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Grand Island celebrates Veterans Day

by jmaloni
Fri, Nov 16th 2012 10:55 pm
Veteran Jim Zucarelli, who received two Purple Hearts and a Bronze Star serving in Vietnam, read the names of Island Vietnam vets during Veterans Day ceremonies at the Veterans Park Memorial Wall on Bedell Road. (photo by Larry Austin)
Veteran Jim Zucarelli, who received two Purple Hearts and a Bronze Star serving in Vietnam, read the names of Island Vietnam vets during Veterans Day ceremonies at the Veterans Park Memorial Wall on Bedell Road. (photo by Larry Austin)
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The largest crowd in years gathered for Veterans Day ceremonies at the Veterans Park Memorial Wall on Nov. 11.

A large contingent of Island Vietnam veterans and their families were honored by name at the ceremony.

Town Supervisor Mary Cooke said veterans "are part of an unbroken chain of men and women who have defended our country with honor and distinction. They have taught us about strength, duty, devotion and resolve."

Cooke asked for a moment of silence in memory of Mike Rogan, longtime chaplain of the Pfc. Charles N. DeGlopper Veterans of Foreign Wars Post, who passed away two weeks earlier. Rogan had presided over many Veterans Day services, as well as services on Patriot Day, Memorial Day and Pearl Harbor Day.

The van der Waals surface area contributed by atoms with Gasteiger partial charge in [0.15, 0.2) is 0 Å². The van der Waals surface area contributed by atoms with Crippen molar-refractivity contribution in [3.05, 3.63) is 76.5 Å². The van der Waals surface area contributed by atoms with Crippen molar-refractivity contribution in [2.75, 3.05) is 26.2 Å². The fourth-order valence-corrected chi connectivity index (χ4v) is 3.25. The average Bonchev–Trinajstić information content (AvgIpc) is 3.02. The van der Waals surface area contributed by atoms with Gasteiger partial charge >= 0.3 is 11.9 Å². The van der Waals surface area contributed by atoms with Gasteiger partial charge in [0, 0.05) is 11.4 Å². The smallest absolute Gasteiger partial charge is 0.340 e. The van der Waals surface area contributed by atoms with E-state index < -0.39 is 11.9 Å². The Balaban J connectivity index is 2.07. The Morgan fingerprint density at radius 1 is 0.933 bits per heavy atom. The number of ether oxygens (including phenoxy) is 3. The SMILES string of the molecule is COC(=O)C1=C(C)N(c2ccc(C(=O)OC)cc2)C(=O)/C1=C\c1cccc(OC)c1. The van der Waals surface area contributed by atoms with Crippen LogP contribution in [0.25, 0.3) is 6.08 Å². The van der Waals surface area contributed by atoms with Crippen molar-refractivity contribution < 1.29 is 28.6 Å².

Saturday, the Grand Island High School Student Council and Student Advisory Council held its first-ever Vikings for Veterans 5K run starting in Veterans Park. The event raised money for WNYHeroes, Inc., which founder Chris Kreiger said is "a one-stop resource center" for local veterans.

"Our goal was to get 100 people signed up, and we had 120 preregistered. We had over 150 people here," said Bob Simpson, advisor to the GIHS Student Council. "I'm thinking it's only going to get bigger and better from now on. It's something we're going to do every year."

Vikings for Veterans was "great support. It's good to see the younger kids getting more involved now, especially the seniors. Who knows upon graduation who's going to go off and join the military. And at some point down the road, if they do, they might come back home and need our services," Kreiger said.

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